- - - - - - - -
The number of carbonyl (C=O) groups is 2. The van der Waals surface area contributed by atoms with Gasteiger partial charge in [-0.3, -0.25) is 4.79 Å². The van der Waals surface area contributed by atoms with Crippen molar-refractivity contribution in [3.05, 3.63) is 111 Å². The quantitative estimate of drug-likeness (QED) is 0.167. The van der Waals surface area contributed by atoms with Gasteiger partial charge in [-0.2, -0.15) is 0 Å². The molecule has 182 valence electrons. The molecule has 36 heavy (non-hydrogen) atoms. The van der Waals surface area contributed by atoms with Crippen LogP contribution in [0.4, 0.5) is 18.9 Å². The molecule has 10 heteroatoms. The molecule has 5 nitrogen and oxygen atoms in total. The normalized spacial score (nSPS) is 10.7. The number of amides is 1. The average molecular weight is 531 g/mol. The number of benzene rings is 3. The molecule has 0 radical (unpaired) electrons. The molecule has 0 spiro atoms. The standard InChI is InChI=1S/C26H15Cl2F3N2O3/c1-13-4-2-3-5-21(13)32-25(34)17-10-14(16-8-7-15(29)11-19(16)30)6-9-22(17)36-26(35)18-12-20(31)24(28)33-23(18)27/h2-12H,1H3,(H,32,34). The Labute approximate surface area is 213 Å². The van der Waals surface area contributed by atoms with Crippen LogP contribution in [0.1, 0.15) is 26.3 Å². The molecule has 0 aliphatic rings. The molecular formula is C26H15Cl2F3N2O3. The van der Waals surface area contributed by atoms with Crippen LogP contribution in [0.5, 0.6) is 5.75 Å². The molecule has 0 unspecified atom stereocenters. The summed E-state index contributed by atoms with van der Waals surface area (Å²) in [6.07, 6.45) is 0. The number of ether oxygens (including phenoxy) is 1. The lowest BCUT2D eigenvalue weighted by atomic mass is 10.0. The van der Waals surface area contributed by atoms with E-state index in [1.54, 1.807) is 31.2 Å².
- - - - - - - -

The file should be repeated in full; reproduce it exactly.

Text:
The number of carbonyl (C=O) groups is 2. The van der Waals surface area contributed by atoms with Gasteiger partial charge in [-0.3, -0.25) is 4.79 Å². The van der Waals surface area contributed by atoms with Crippen molar-refractivity contribution in [3.05, 3.63) is 111 Å². The quantitative estimate of drug-likeness (QED) is 0.167. The van der Waals surface area contributed by atoms with Gasteiger partial charge in [-0.2, -0.15) is 0 Å². The molecule has 182 valence electrons. The molecule has 36 heavy (non-hydrogen) atoms. The van der Waals surface area contributed by atoms with Crippen LogP contribution in [0.4, 0.5) is 18.9 Å². The molecule has 10 heteroatoms. The molecule has 5 nitrogen and oxygen atoms in total. The normalized spacial score (nSPS) is 10.7. The number of amides is 1. The average molecular weight is 531 g/mol. The number of benzene rings is 3. The molecule has 0 radical (unpaired) electrons. The molecule has 0 spiro atoms. The standard InChI is InChI=1S/C26H15Cl2F3N2O3/c1-13-4-2-3-5-21(13)32-25(34)17-10-14(16-8-7-15(29)11-19(16)30)6-9-22(17)36-26(35)18-12-20(31)24(28)33-23(18)27/h2-12H,1H3,(H,32,34). The Labute approximate surface area is 213 Å². The van der Waals surface area contributed by atoms with Crippen LogP contribution in [0.1, 0.15) is 26.3 Å². The molecule has 0 aliphatic rings. The molecular formula is C26H15Cl2F3N2O3. The van der Waals surface area contributed by atoms with Crippen LogP contribution in [0.5, 0.6) is 5.75 Å². The molecule has 0 unspecified atom stereocenters. The summed E-state index contributed by atoms with van der Waals surface area (Å²) in [6.07, 6.45) is 0. The number of ether oxygens (including phenoxy) is 1. The lowest BCUT2D eigenvalue weighted by atomic mass is 10.0. The van der Waals surface area contributed by atoms with E-state index in [1.54, 1.807) is 31.2 Å².